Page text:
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Summary:

After leading the world in smartphone sales, the U.S. reign is over. China will take over the top spot this year and has no plans of looking back. India and Brazil are also moving up, bringing a “second coming of the smartphone” to the world.

An Apple store in China.

Although it currently leads the world in smartphone shipments, the U.S. had best be prepared to step down. China will take over the top spot this year and has no plans of looking back. Research firm IDC notes the new leader and confirms a trend we’ve previously reported: the highly populous countries of India and Brazil are also moving up the charts, bringing a “second coming of the smartphone” to the world.

Aside from the high populations in all three nations, China, Brazil and India are now undergoing the mobile broadband transformation that countries such as the U.S. and UK accomplished over the past few years. As a result, there’s a more modern wireless infrastructure available to support the smartphone for the estimated 2.7 billion people (39.1 percent of the world’s total population) in these three countries.

Hardware makers have already taken notice of the huge opportunity here: In January, Apple CEO Tim Cook said this about Apple retail stores:

On the second country on the list of those four [China, Brazil, Russia, India], for us, would be Brazil. I think there’s a huge opportunity for us there, and we’ve more than begun to go deeper into Brazil. But I don’t want to signal that, that means that Apple retail will be there, because I don’t envision that occurring in the near term.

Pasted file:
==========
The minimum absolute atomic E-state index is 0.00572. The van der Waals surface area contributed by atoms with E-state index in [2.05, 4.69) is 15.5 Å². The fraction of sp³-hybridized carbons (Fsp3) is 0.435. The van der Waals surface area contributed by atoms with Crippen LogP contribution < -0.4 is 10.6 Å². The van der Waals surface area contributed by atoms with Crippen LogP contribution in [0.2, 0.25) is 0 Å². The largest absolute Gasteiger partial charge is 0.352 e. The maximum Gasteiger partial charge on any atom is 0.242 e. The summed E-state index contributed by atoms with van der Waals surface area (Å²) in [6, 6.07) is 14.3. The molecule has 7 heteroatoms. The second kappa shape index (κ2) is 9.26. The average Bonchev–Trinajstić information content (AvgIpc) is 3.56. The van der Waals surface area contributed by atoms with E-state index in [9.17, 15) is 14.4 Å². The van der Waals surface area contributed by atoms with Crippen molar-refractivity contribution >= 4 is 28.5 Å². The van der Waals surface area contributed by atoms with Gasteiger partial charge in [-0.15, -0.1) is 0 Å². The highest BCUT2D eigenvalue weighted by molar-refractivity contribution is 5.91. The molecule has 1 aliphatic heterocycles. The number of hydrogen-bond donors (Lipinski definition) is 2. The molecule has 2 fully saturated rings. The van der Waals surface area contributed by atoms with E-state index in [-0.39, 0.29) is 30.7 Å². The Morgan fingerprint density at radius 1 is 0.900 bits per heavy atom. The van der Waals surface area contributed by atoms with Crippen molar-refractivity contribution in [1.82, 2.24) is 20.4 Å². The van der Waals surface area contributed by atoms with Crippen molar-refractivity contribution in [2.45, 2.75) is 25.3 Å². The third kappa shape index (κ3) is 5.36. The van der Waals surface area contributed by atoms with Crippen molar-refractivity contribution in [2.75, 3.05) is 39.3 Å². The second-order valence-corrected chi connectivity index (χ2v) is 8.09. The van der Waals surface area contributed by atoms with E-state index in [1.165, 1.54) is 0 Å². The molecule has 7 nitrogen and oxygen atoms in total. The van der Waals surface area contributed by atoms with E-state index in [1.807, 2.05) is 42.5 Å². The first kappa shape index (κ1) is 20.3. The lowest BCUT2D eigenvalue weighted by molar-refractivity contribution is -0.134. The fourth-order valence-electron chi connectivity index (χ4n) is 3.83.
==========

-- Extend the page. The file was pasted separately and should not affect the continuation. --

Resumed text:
Note that China is already Apple’s second-most lucrative market. Samsung, Lenovo, LG and others surely can read the signs on the wall; in fact, Lenovo is essentially focused on its home country of China after selling and later buying back a mobile unit. You can bet that, with its global distribution, Nokia too will hit these countries hard with Windows Phone devices.

IDC figures it will take until 2016 before India and Brazil move up into the top 5 smartphone markets. That’s a huge jump past some already developed nations as two countries hold the no. 9 and 11 spot, respectively, this year. Aside from the improved infrastructure, it certainly won’t hurt that the cost of a capable smartphone is no longer $300 with a contract, but as low as $99 or less without one.

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  1. And with the smartphone boom comes the mobile broadband boom as well. I wouldn’t be surprised if the BRIC nations overtake the U.S. within the next 10 years with a better wireless infrastructure. Our standard of living is in stagnation, while the rest of the world improves.

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